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Family of Alexandra Greenway, who died in 2019, say she was let down by unfit and under-pressure NHS services, and by a ‘trans-blind’ approach that leaves people’s needs unmet.

Photo: Used with permission from Alexandra’s family

The family of Alexandra Greenway, a 23-year-old transgender woman found dead in her Bristol flat in 2019, have told the Cable of how they believe she was let down repeatedly by local mental health services.

Jacqueline Greenway, Alex’s mother, described how her daughter was “kicked out the back door, and just left to it” after being detained under the Mental Health Act. In her view, the coroner’s service also subsequently failed to properly acknowledge failures by Avon and Wiltshire Mental Health Partnership (AWP), which delivers services across Bristol.

At the inquest, Avon coroner Dr Peter Harrowing brought a verdict of suicide with no narrative – meaning there were no significant, contributing circumstances to flag. The coroner did not criticise the trust in his conclusion and opted not to produce a report to prevent future deaths, which would have set out specific actions on AWP’s part.

“With oversubscribed, disconnected and under supported mental health services, Alexandra simply did not get the help she needed.” 

Yet the picture painted by Jacqueline, of repeated administrative and communication failures between services, was backed up by an internal review presented during the five-day hearing by AWP, which acknowledged a series of ‘care delivery problems’. 

Alex received minimal follow-up care after being detained for a suicide attempt a month before her death, and her family were never contacted about her mental health during this period, despite AWP’s ‘Carer’s Charter’ explicitly stating that family should be included in a patient’s care plan. 

In fact, Alex was never provided with a care plan, and her ‘level of risk’ – even after she attempted suicide – was never recorded as being higher than ‘medium’. 

“There’s this notion that they assess risk, but there’s no checklist, like ‘We’ve asked this, and this, and this…’,” Jacqueline said. “[Each different healthcare team] seems to do it differently.” She told the Cable that patients can fall through the cracks because services are “so overworked”.

A statement issued on behalf of Alex’s family said that “missing the unique additional issues and challenges” of being transgender may also explain the “low-risk paradox” that occurred on AWP’s part. It warned that such “trans-blind failings” within services could put other lives in danger.

A spokesperson for Avon and Wiltshire Mental Health Partnership (AWP) NHS Trust said that Alexandra’s death was a “tragic event” and that they offer their condolences to the family.

‘Fed up of waiting’

Alex’s family sat down with the Cable to discuss her “long and difficult road” to accessing medical help, as a young person going through transition. Since she was a teenager, Alex had experienced bouts of depression linked to these difficulties. 

Jacqueline described Alex’s “hideous experience with the NHS”, starting with a “paucity of gender dysphoria treatment centres; none at all being available in Wales where she was living at the time”. There were times when Alex was “mistreated” and “discriminated against” by NHS staff, Jacqueline added, and there were “many mistakes in the scheduling of her appointments”.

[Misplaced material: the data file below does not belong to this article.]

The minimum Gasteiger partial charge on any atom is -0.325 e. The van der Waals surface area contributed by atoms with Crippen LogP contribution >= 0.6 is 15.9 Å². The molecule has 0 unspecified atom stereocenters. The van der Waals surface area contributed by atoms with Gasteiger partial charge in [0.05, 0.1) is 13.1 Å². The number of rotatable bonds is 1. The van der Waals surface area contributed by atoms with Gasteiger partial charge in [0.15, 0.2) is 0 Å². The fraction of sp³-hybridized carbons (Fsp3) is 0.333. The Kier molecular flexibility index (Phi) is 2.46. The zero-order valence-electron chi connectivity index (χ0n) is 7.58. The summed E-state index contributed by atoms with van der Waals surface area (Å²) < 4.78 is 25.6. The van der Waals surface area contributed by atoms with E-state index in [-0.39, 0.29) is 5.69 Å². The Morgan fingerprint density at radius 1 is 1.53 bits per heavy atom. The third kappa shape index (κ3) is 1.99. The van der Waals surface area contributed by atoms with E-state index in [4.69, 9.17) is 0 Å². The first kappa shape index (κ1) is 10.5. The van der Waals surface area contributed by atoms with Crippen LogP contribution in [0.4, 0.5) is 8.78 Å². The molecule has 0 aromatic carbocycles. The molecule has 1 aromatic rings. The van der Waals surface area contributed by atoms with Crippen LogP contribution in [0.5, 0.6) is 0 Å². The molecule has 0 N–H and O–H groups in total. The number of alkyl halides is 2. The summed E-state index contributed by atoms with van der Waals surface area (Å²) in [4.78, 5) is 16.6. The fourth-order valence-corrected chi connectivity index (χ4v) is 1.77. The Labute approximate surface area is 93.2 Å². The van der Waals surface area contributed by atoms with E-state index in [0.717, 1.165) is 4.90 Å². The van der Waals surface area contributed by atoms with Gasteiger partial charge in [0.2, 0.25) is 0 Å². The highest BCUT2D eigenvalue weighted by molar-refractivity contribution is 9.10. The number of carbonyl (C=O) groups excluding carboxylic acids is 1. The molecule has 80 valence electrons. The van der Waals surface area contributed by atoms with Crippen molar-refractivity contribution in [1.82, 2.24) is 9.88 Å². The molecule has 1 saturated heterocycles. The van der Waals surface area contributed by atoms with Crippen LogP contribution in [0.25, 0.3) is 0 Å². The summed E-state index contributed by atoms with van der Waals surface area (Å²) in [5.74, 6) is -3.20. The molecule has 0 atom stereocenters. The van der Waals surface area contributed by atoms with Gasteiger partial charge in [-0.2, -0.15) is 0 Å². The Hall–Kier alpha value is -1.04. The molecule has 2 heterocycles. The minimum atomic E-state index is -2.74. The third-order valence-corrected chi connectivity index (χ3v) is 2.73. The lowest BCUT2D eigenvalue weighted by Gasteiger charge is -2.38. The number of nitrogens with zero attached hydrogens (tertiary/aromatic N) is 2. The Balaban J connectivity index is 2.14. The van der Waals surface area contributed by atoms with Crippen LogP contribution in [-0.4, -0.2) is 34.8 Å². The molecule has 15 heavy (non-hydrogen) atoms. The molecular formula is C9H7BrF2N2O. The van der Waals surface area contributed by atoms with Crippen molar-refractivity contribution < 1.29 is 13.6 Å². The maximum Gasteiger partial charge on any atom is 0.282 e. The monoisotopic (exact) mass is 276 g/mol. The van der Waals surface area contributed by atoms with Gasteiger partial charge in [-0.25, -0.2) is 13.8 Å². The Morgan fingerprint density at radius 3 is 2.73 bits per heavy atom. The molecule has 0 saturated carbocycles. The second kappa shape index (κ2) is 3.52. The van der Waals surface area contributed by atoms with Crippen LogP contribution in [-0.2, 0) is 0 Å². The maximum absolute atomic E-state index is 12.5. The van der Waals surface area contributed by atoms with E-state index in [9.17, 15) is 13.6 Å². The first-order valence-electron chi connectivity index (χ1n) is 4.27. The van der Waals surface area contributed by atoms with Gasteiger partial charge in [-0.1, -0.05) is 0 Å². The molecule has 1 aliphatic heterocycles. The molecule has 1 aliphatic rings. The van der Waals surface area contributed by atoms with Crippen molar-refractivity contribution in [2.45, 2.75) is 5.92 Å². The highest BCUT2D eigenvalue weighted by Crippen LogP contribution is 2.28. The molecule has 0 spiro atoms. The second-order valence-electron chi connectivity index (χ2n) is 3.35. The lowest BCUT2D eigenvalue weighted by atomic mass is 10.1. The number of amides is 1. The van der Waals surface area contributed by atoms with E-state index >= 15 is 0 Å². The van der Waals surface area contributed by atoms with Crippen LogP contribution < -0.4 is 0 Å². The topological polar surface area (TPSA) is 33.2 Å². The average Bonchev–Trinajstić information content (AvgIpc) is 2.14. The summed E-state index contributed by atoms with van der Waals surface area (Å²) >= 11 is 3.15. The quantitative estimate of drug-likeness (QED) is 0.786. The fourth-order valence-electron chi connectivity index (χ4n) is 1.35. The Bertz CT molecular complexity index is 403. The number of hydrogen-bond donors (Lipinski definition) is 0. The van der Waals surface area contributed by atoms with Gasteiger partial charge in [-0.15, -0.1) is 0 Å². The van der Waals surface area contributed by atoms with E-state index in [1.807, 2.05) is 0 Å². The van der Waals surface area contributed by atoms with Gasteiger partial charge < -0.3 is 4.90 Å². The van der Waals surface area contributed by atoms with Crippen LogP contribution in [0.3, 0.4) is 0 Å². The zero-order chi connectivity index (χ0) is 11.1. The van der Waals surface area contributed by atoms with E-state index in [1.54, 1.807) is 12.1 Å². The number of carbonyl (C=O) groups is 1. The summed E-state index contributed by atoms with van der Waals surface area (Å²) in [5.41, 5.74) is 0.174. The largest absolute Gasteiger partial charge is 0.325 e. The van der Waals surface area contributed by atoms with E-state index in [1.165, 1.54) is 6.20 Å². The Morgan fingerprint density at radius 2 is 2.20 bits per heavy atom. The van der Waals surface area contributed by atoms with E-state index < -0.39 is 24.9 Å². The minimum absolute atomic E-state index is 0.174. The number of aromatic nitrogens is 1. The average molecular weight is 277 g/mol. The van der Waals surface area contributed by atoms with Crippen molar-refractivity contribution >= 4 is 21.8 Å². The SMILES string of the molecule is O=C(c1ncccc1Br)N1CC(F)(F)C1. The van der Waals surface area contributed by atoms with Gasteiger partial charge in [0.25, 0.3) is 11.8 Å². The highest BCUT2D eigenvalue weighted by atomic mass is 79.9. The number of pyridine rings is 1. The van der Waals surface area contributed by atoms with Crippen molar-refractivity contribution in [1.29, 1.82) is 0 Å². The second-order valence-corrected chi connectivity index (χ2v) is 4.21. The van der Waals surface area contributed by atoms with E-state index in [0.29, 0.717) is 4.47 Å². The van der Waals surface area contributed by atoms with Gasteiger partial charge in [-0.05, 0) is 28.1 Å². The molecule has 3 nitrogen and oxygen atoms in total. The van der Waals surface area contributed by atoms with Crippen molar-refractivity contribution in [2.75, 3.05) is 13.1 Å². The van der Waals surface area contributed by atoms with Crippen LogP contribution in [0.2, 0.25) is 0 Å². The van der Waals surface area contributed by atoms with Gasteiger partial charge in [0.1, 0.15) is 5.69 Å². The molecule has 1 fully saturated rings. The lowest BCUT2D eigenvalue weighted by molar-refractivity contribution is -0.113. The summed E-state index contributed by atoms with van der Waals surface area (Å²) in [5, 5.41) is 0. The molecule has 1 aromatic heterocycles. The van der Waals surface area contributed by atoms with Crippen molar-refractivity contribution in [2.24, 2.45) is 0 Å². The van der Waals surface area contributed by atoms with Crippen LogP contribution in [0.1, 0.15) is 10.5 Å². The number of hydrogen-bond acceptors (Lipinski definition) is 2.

The waiting list for surgery was years long; Alex eventually secured this in 2017, during which time she struggled to access the hormone treatment needed. After post-surgery complications, she reported feeling like a “freak show” when trying to access further help.

“Medical staff kept arriving to look at her [body], but no one seemed to know what to do, as the type of consultant Alex needed are few and far between,” said Jacqueline. “As time wore on, the flow [of professionals] became more frequent, and Alex realised they were looking younger and less experienced all the time.”

A study published last year in the International Journal of Environmental Research and Public Health found that 40% of transgender respondents “had had at least one negative experience of healthcare because of their gender identity” in the last 12 months. 

Statistics concerning the mental health of trans people as a group paint a stark picture. More than half (55%) of trans people in Britain have been diagnosed with depression at some point in their lives, and as many as 84% have thought about suicide. Almost half (48%) of trans people in Britain have attempted suicide at least once. 

Alex’s family believe her earlier experiences led her to be “guarded” around healthcare professionals who, during her later attempts to access mental health care, refrained from properly probing and assessing her mental state and level of risk for fear of “intruding”. 

Their statement to the coroner said records of her appointments in the month before her death show “conversations took at face value her statements that she was ‘OK’ or ‘better’ without significant exploration of the fact that she had been involved in a serious attempt to take her own life only a few days before”. 

Alex had “been so fobbed off over a period of years” Jacqueline told the Cable, and that her family believe “she was absolutely at the end of her tether, and got fed up of waiting”. 

Too low-risk to be detained, too high-risk for talking therapies